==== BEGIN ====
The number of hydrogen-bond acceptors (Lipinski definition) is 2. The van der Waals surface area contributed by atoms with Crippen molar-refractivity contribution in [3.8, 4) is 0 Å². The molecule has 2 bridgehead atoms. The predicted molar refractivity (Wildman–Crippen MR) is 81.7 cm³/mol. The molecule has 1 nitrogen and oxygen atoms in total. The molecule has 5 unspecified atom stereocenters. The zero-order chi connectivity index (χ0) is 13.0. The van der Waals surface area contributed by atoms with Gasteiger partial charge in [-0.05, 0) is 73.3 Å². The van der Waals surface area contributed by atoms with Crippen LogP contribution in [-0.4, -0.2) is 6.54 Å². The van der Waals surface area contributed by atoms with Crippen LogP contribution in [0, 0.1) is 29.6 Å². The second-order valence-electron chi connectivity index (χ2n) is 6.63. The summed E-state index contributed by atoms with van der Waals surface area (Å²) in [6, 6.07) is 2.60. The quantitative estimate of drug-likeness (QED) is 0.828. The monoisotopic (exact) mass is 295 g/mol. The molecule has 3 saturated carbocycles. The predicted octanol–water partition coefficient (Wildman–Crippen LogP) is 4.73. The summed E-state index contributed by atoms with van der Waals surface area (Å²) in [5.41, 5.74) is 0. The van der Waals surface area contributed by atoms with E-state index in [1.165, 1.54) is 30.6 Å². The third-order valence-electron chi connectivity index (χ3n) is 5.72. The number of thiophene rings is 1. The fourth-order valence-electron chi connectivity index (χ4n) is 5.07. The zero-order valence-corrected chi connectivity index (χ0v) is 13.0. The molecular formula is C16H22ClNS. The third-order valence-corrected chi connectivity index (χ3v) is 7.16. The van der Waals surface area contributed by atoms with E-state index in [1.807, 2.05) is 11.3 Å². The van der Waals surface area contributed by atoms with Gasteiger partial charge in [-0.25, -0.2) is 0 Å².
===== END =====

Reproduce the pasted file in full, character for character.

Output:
The number of hydrogen-bond acceptors (Lipinski definition) is 2. The van der Waals surface area contributed by atoms with Crippen molar-refractivity contribution in [3.8, 4) is 0 Å². The molecule has 2 bridgehead atoms. The predicted molar refractivity (Wildman–Crippen MR) is 81.7 cm³/mol. The molecule has 1 nitrogen and oxygen atoms in total. The molecule has 5 unspecified atom stereocenters. The zero-order chi connectivity index (χ0) is 13.0. The van der Waals surface area contributed by atoms with Gasteiger partial charge in [-0.05, 0) is 73.3 Å². The van der Waals surface area contributed by atoms with Crippen LogP contribution in [-0.4, -0.2) is 6.54 Å². The van der Waals surface area contributed by atoms with Crippen LogP contribution in [0, 0.1) is 29.6 Å². The second-order valence-electron chi connectivity index (χ2n) is 6.63. The summed E-state index contributed by atoms with van der Waals surface area (Å²) in [6, 6.07) is 2.60. The quantitative estimate of drug-likeness (QED) is 0.828. The monoisotopic (exact) mass is 295 g/mol. The molecule has 3 saturated carbocycles. The predicted octanol–water partition coefficient (Wildman–Crippen LogP) is 4.73. The summed E-state index contributed by atoms with van der Waals surface area (Å²) in [5.41, 5.74) is 0. The van der Waals surface area contributed by atoms with E-state index in [1.165, 1.54) is 30.6 Å². The third-order valence-electron chi connectivity index (χ3n) is 5.72. The number of thiophene rings is 1. The fourth-order valence-electron chi connectivity index (χ4n) is 5.07. The zero-order valence-corrected chi connectivity index (χ0v) is 13.0. The molecular formula is C16H22ClNS. The third-order valence-corrected chi connectivity index (χ3v) is 7.16. The van der Waals surface area contributed by atoms with E-state index in [1.807, 2.05) is 11.3 Å². The van der Waals surface area contributed by atoms with Gasteiger partial charge in [-0.25, -0.2) is 0 Å².